This is the fun part. You pull out a cool looking dress and then you check the label inside. You can usually tell if it's vintage right away. Here's what I look for:
* made in USA (starting around the mid 1980s, clothing began to be made outside of USA much more commonly)
* an International Ladies Garment Workers Union union label (ILGWU for short)
* a vintage-y logo
Often vintage clothing won't have a label at all. This is because it's either handmade (which was quite popular to do back then! My mom made most of her awesome clothes in the 60s and 70s) or the previous owner cut out the tag. If there are no tags, you'll want to analyze the fabric, cut, and zippers/buttons for clues if the piece is really vintage.
4. Check the zippers and buttons.
Metal zippers were commonly used in dresses prior to the mid 60s. After that, the nylon zipper became popular. If you find something with a metal zipper (minus jeans of course), it's probably vintage! Dresses prior to the mid 60s often had side zippers. Later on, zippers in the back were more common. Funky buttons are another thing to look for.
5. Look for damage.
Before you decide to buy something, look it over for damage. Check that the zipper works well, there aren't any weird odors, check the underarms for stains (extremely hard if not impossible to remove), look for any holes not on seams, and of course for any stains. Stains in polyester are generally pretty easy to remove. Cotton, not as much.
Don't switch or remove tags. It's bad thrift karma and the store may not sell the items to you without tags! Switching tags can be considered shoplifting so just don't do it.
A few more pointers of what I look for...
Dresses - of course anything 60s and earlier is a great find. 80s secretary dresses, if not too funky, are good too. 90s floral maxi dresses are really easy to find and popular right now.
Jeans - high waisted and wide leg are my favorites but really hard to find. Vintage Levis (with the big E on the tag) are extremely rare so if you ever find that, GET IT! Vintage Wranglers are cool these days and even "mom" style jeans. If you find a cool pair but don't like the cut of the legs, you can always cut them into shorts and fray or fold the ends.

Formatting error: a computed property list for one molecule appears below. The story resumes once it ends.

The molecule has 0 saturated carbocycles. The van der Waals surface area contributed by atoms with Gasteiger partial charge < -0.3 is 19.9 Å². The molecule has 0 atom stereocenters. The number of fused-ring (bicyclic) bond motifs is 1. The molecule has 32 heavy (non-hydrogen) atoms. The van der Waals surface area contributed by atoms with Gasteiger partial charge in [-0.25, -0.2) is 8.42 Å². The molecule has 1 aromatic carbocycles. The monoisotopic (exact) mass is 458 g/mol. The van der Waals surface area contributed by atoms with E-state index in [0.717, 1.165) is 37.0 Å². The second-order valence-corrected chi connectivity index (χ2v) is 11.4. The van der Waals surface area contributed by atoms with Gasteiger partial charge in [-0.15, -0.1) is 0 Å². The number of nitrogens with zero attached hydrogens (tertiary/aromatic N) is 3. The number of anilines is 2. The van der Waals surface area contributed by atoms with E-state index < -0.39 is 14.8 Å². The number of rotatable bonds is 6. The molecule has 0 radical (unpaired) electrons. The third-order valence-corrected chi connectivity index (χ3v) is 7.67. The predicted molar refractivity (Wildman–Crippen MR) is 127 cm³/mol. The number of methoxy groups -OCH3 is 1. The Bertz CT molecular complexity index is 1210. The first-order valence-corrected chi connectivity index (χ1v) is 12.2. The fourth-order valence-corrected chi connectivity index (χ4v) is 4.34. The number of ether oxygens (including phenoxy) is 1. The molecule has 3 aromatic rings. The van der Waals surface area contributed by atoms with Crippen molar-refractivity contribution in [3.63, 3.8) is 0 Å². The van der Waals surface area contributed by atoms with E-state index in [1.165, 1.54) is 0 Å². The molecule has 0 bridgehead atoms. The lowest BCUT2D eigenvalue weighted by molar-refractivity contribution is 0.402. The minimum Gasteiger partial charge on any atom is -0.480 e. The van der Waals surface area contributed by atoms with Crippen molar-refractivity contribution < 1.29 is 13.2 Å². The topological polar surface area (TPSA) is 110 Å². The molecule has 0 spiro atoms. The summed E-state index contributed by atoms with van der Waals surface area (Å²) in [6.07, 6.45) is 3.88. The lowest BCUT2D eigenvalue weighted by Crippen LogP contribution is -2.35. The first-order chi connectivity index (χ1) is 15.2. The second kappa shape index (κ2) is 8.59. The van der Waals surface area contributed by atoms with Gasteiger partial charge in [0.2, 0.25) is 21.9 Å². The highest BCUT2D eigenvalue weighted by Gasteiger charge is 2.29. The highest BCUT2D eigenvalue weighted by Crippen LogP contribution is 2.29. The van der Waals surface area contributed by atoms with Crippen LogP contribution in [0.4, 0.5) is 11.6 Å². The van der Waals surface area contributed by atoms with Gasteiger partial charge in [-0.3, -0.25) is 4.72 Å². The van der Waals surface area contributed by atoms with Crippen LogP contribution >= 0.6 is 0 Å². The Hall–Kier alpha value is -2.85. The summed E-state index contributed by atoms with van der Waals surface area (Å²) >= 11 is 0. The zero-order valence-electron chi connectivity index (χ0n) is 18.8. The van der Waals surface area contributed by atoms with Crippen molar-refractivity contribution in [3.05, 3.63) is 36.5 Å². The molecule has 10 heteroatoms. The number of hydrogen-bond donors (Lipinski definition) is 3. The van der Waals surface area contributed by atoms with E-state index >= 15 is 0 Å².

Shorts - anything high waisted and in a funky print is good!
Tops - short sleeve and sleeveless tend to do better in my Etsy shop than long sleeves. Peter Pan collars, funky prints, lace, ascot bow ties - it's all stuff I look for. I try to not buy as much pastel plaid button ups because people don't seem to love them as much as me :( Sleeveless turtlenecks from the 60s are good finds too.
Shoes - vintage boots, sandals, wedges, heels... it's all good. I do avoid the 80s bridesmaid dyed heels and lots of 80s heels because they don't sell very well for me. Anything 70s is excellent (think Cherokee, Bass, YoYos, Connie, Famolare sandals & wedges). Woven huarache sandals are good too (just make sure they aren't modern). Justin Roper boots are great sellers if you can find them. Of course vintage Doc Martens (if made in UK, not China) do well too.
Men's - vintage t-shirts are super fun to go through. I also take a look at the cardigans and sweaters too. I don't sell much men's vintage so this isn't really an area I spend a lot of time looking through.
Purses - anything authentic like Dooney & Bourke (don't get replicas - you can't legally sell them online!), tapestry, funky leather, even fanny packs!
Belts - right now I'm obsessed with those Indian seed bead belts and Guatemalan woven belts.
Last thoughts... always check everything before you buy it. Remove the hangers before getting to the register.. it's good karma. Be extra nice to the thrift store cashiers. It will help you if something doesn't have a price and they price it right then and there. Look for coupons and sales online. I never haggle at thrift stores but you could try if it's a small one... you never know. Major chains won't haggle with you, their prices are firm.
Any other tips you want to share? Leave a comment!